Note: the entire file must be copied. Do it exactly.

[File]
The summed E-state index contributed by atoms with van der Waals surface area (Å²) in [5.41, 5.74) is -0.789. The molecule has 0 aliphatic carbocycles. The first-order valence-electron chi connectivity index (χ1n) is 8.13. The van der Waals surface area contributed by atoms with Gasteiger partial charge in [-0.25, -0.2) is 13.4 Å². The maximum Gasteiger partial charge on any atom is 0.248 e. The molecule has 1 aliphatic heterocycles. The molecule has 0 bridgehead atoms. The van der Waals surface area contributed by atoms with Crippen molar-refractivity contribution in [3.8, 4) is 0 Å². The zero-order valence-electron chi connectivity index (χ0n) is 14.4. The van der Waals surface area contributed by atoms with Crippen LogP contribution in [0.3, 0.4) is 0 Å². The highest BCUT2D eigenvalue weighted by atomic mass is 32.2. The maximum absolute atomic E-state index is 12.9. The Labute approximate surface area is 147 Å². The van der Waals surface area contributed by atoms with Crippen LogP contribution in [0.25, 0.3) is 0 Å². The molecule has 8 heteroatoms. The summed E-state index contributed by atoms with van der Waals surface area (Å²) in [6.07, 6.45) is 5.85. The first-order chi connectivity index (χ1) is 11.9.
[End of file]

The summed E-state index contributed by atoms with van der Waals surface area (Å²) in [5.41, 5.74) is -0.789. The molecule has 0 aliphatic carbocycles. The first-order valence-electron chi connectivity index (χ1n) is 8.13. The van der Waals surface area contributed by atoms with Gasteiger partial charge in [-0.25, -0.2) is 13.4 Å². The maximum Gasteiger partial charge on any atom is 0.248 e. The molecule has 1 aliphatic heterocycles. The molecule has 0 bridgehead atoms. The van der Waals surface area contributed by atoms with Crippen molar-refractivity contribution in [3.8, 4) is 0 Å². The zero-order valence-electron chi connectivity index (χ0n) is 14.4. The van der Waals surface area contributed by atoms with Crippen LogP contribution in [0.3, 0.4) is 0 Å². The highest BCUT2D eigenvalue weighted by atomic mass is 32.2. The maximum absolute atomic E-state index is 12.9. The Labute approximate surface area is 147 Å². The van der Waals surface area contributed by atoms with Crippen LogP contribution in [0.25, 0.3) is 0 Å². The molecule has 8 heteroatoms. The summed E-state index contributed by atoms with van der Waals surface area (Å²) in [6.07, 6.45) is 5.85. The first-order chi connectivity index (χ1) is 11.9.